The London Cycling Campaign (LCC) has urged Mayor of London Sadiq Khan to use his powers to close gates to Regents Park as part of the plans for Cycle Superhighway 11 (CS11) from Swiss Cottage to the West End.
Nearly two years have passed since the results of a consultation on the route – including the closure of four of the eight gates to the park during the daytime – was announced in August 2016, with 60 per cent of respondents in favour of the plans in whole or part, and 37 per cent opposed.
The support for the proposals followed a campaign against them followed opposition from the Licensed Taxi Drivers Association as well as some residents of north west London.
But 20 months on, LCC and other campaign groups such as Stop Killing Cyclists, which on Valentine’s Day this year held a ‘Close The Gates’ vigil and die-in at Regents Park, are wondering when final details of the route will be made public, and whether they will reflect the original proposals drawn up under Boris Johnson’s mayoralty.
Also among those to express concerns has been Andrew Gilligan, who was appointed London’s cycling commissioner by Johnson, and who said in January that the proposed CS11 “is dead,” a claim that was strongly refuted by City Hall.
Transport for London (TfL) has now announced that work will finally begin on the route at Swiss Cottage, but LCC has repeated its call for clarification on the Regents Park section of the route.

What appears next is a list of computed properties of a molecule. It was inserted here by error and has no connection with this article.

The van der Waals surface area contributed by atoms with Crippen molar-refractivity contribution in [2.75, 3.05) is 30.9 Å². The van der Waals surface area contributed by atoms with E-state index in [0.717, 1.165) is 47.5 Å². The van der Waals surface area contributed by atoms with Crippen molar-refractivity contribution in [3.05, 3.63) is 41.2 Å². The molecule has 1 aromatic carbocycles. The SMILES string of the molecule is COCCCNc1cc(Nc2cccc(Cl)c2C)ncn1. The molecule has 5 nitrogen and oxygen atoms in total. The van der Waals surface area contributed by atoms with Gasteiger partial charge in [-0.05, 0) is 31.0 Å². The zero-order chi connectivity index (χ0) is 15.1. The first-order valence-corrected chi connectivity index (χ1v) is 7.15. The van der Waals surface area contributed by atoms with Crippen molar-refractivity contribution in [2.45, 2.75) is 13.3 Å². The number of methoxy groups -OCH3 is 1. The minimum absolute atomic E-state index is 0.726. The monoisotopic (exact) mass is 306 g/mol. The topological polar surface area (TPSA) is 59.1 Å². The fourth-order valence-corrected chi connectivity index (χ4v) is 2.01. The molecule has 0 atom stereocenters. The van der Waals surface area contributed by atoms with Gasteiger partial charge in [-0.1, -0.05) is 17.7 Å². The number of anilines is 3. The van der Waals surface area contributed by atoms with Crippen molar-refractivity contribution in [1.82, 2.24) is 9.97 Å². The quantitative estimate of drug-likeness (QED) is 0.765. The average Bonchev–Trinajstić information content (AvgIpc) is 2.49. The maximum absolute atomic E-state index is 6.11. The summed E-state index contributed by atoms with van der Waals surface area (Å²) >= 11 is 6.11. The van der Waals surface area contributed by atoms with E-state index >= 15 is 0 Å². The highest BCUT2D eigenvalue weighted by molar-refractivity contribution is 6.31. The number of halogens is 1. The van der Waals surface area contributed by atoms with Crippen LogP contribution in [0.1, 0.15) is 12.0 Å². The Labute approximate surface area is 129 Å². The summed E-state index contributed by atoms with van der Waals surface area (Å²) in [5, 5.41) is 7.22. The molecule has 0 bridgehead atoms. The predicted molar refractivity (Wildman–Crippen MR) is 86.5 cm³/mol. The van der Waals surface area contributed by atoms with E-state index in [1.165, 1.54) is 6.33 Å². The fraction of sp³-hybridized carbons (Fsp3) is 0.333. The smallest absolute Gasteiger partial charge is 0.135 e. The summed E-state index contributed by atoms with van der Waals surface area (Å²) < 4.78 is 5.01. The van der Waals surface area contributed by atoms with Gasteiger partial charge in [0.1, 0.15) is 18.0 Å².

It points out that key stakeholders – Westminster Council, Crown Estate Paving Commission, Royal Parks and Camden Council – have all told it that they are not blocking the proposals, but TfL is yet to confirm what will happen when the route reaches the park.
LCC Infrastructure Campaigner Simon Munk commented: “It is great to see that work on CS11 will start at Swiss Cottage but a final decision about the Regents Park gates has stalled for long enough.
“We call on the Mayor and his Cycling & Walking Commissioner to use their authority to clear the path for CS11 through the park, and show their determination to meet the welcome targets for extending London’s cycling network that they have set.”
Born in Scotland, Simon moved to London aged seven and now lives in the Oxfordshire Cotswolds with his miniature schnauzer, Elodie. He fell in love with cycling one Saturday morning in 1994 while living in Italy when Milan-San Remo went past his front door. A daily cycle commuter in London back before riding to work started to boom, he's been news editor at road.cc since 2009. Handily for work, he speaks French and Italian. He doesn't get to ride his Colnago as often as he'd like, and freely admits he's much more adept at cooking than fettling with bikes.